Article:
Charlottesville denies permit for August 12 white nationalist anniversary rally

Charlottesville denies permit for August 12 white nationalist anniversary rally

Charlottesville's handling of the Unite the Right rally, particularly its police response, was uniformly criticized in a 207-page independent review released December 1.

"The proposed demonstration or special event presents a danger to public safety and it can not be accommodate within a reasonable allocation of city funds and/or police resources", read notices signed by City Manager Maurice Jones.

According to denial letters obtained by The Daily Progress, Charlottesville denied permits for five organizers, including counterprotesters, who wanted to organize events on August 11 and 12, 2018.

The city manager has reportedly denied five applications for demonstrations and events in August 2018. Shortly after, several others, including a city councilor and a professor at the University of Virginia, submitted applications of their own to provide space for counter-protests.

Jason Kessler, an organizer of the Aug. 12 "Unite the Right" rally that brought hundreds of armed white nationalists and scores of counter-protesters to Charlottesville, had requested a permit for Aug. 11 and Aug. 12, 2018. Heinecke and Brian Lambert, an ally of Kessler's, submitted dueling applications to reserve Justice and McGuffey parks.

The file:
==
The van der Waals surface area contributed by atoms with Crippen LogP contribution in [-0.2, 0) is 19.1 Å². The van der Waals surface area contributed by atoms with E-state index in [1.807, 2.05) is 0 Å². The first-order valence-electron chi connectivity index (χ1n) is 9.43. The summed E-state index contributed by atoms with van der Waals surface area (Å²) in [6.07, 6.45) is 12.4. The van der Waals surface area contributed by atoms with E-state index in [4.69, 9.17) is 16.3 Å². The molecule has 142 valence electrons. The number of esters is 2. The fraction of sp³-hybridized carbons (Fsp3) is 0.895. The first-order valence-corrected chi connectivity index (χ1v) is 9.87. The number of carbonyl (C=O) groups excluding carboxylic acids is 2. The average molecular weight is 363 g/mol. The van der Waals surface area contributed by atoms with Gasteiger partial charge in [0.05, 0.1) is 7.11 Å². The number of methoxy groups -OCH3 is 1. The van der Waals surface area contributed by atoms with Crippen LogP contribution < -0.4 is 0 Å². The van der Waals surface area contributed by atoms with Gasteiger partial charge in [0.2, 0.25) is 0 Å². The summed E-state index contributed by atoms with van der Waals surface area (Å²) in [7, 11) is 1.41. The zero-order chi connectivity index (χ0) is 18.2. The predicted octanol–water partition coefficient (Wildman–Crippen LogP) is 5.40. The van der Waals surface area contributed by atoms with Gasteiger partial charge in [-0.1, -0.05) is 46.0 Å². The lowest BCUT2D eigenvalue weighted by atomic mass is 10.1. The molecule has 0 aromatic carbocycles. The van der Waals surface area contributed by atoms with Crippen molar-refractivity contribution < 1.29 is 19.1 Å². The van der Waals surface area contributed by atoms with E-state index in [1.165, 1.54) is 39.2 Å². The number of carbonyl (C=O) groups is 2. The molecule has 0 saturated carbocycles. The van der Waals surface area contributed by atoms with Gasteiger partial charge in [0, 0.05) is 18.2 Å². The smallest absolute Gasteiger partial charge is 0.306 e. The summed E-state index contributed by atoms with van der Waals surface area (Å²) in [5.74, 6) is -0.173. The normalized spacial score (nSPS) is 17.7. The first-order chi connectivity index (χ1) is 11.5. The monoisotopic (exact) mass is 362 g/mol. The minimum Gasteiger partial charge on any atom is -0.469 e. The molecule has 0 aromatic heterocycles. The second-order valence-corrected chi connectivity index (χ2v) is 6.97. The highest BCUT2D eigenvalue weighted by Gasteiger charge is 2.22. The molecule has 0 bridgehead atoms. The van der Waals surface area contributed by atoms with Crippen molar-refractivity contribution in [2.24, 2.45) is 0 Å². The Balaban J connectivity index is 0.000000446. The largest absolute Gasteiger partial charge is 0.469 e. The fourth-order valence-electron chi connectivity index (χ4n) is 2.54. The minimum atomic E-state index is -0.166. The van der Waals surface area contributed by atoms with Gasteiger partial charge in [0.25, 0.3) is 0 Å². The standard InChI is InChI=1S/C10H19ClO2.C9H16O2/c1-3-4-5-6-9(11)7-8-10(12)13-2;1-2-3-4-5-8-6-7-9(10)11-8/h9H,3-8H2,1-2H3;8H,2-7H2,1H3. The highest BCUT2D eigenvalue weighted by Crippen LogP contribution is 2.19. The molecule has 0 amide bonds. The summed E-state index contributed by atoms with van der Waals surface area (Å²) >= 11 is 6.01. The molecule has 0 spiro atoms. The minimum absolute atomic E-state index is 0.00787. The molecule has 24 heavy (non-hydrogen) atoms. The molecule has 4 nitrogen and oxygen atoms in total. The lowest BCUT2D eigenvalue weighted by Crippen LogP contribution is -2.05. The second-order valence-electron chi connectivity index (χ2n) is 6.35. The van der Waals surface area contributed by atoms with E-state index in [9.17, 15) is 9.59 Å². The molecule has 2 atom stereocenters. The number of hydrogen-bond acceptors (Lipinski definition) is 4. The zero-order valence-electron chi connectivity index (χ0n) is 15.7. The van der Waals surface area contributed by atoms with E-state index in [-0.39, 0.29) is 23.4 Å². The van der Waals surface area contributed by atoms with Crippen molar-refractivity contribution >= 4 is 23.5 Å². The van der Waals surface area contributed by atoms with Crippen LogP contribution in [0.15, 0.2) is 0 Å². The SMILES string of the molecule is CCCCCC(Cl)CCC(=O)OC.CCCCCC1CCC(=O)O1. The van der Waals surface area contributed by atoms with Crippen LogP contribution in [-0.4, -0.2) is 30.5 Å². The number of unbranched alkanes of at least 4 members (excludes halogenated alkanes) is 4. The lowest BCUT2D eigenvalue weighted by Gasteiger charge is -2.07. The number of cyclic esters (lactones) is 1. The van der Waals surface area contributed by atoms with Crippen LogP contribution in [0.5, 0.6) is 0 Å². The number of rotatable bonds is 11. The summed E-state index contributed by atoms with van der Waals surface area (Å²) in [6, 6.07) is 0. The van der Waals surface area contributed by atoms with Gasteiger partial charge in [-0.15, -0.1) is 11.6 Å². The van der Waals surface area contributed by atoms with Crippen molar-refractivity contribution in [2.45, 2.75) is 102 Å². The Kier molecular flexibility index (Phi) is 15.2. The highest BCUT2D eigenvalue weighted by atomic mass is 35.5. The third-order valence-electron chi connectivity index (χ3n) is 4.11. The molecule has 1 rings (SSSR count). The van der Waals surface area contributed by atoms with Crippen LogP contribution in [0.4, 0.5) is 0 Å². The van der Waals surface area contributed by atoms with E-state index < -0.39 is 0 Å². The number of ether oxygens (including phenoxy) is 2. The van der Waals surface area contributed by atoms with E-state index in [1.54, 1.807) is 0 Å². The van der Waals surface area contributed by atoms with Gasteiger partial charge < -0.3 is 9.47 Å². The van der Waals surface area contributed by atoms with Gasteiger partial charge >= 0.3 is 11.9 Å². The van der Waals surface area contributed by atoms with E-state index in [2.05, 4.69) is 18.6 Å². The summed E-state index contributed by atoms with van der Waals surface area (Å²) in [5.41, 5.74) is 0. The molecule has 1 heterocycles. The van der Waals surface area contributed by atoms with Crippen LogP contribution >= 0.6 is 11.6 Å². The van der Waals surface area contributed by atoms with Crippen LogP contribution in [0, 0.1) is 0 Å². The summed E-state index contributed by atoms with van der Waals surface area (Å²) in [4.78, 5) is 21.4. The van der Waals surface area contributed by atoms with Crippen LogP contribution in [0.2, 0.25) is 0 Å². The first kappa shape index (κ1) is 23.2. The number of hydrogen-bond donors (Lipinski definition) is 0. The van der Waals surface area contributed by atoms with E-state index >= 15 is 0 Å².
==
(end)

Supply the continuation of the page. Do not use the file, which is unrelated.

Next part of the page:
When white nationalists and neo-Nazis wanted to march in Charlottesville again, the Virginia city said no.

In the wake of the violence, President Donald Trump blamed people "on both sides" for what happened. All those applications were rejected over concerns for public safety.

Jones wrote that "no reasonable allocation of city funds or resources can guarantee that event participants will be free of any 'threat of violence'".

In response to the declaration, Kessler called the move "bogus" and that it "should be reversed in court".

The violence that marked the rally worsened when James Alex Fields Jr., a 20-year-old Nazi sympathizer from OH, allegedly drove his Dodge Challenger into a crowd of counterprotesters, killing Heather Heyer, 32, and injuring 19 others.

The report claims Charlottesville Police Chief Al Thomas intentionally let some of the fighting take place so that an unlawful assembly could be declared.

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